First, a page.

How the Tennessee Titans are reshaping the backroom without Derrick Henry

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The running back assist for the Tennessee Titans didn’t come in the form of a big blow after Derrick Henry was injured.

The Titans signed with their practice team veterans Adrian Peterson and D’Onta Foreman for returning reinforcements on what was – aside from a handful of low-list deals – a quiet day for the franchise forward. the NFL trade deadline.

It won’t be Ronald Jones, Melvin Gordon or the Kenyan Drake who will help stabilize the Tennessee racing game. He’ll be a 36-year-old legend at Peterson – who hasn’t been in the NFL this season – as the big name in a shorthanded backfield.

Peterson is expected to be transferred to the active roster soon, a source close to the running back at Tennessean said on Monday, although Titans running back coach Tony Dews said he was not sure if he was. he would be ready to play Sunday night against LA. Aries (7:20 p.m. CT, NBC).

But can the Titans get enough of the game to get over Henry’s absence?

It remains to be seen.

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Ideally, Peterson, who is fifth in NFL history in career rushing yards, can share the load of the first downs with Foreman, with Jeremy McNichols retaining his role as third fullback. McNichols, currently the only fullback on the active roster, has been an effective pass catcher for the Titans this season, scoring 21 receptions for 203 yards, ranking him third on the team.

Full-backs Khari Blasingame and Tory Carter are also on the 53-player list. Another running back on the practice squad is Dontrell Hilliard, primarily a returns specialist. He was bred for Sunday’s game against the Colts.

“It could change from week to week depending on who is playing well, who is doing a great job,” Dews said Tuesday. “If you can get all three of them (Peterson, Foreman, McNichols) to play at a high level, obviously that’s better for our team.

Peterson is years from his prime with the Vikings, but he has proven to be a viable NFL dating back to his 30s. The 2012 MVP enjoyed a 1,000-yard running season in 2018, aged 33, with the Washington football team, and he led the Detroit Lions with 156 carries for 604 yards last season.

Peterson has only missed one game in the past three seasons, despite his age, and has played at least 10 games in his career except two: 2014, when he was suspended without pay and charged with child abuse. children after disciplining their 4-year-old sons with a wooden switch; and 2016, when he suffered a meniscus tear in his knee.

Foreman, 25, a third-round pick in 2017, had 22 carries for 95 yards (4.3 yards per carry) in six games with the Titans last season. He was a 2,000-yard rusher at the University of Texas in 2016.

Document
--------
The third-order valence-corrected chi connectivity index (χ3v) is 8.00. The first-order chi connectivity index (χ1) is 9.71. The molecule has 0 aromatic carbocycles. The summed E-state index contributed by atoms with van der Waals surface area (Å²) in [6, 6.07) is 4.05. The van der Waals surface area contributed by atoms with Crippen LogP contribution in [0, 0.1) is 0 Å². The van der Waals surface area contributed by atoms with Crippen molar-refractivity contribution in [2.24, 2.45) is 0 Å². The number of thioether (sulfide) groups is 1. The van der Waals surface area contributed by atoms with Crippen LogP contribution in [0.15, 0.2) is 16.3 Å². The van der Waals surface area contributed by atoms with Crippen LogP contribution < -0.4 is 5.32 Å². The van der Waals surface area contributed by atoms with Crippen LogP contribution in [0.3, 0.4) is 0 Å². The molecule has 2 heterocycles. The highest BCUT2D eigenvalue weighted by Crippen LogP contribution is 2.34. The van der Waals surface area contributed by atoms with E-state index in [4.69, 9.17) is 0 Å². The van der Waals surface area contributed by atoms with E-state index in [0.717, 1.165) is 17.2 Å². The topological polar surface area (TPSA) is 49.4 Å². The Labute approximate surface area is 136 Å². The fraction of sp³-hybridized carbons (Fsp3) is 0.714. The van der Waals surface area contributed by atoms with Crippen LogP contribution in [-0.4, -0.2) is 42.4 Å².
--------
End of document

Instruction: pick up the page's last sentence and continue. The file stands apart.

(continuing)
“We’re going to practice and see what (Peterson) can do and how these two guys (Peterson and Foreman) can help us in any role,” Dews said. “If it’s carrying the ball 10 times, 15 times, 20 times, or carrying it once, I don’t know what that will be until we practice and find out what we have.”

Titans standing by the trade deadline could indicate their confidence in the passing game to carry the load. Quarterback Ryan Tannehill has found some rhythm in recent weeks with star receiver AJ Brown, who has caught 25 catches on 29 targets (86.2%) for 379 yards and two touchdowns in the last three games. Brown’s health and conditioning have improved from a hamstring problem earlier in the season.

Julio Jones’ status has been called into question in every game over the past few weeks due to a lingering hamstring problem. But when he plays he has proven to be still effective. Just look at Week 2 against Seattle, when he had six catches for 128 yards.

“Our whole offense is going to be hungry and wanting to prove that we are still a very good offense and that we are working within the parameters of what we do and being successful,” offensive line coach Keith Carter said Tuesday.

But it is not only the offensive that will have to intensify. It’s every aspect of this team – coaches, defense, special teams – that needs to measure up with its most important player sidelined.

Life without Henry begins.

“I don’t know what it will be until we get out and practice,” Dews said, “and find out what we have.”

Ben Arthur covers the Tennessee Titans for the USA TODAY Network. Contact him at [email protected] and follow him on Twitter at @benyarthur.



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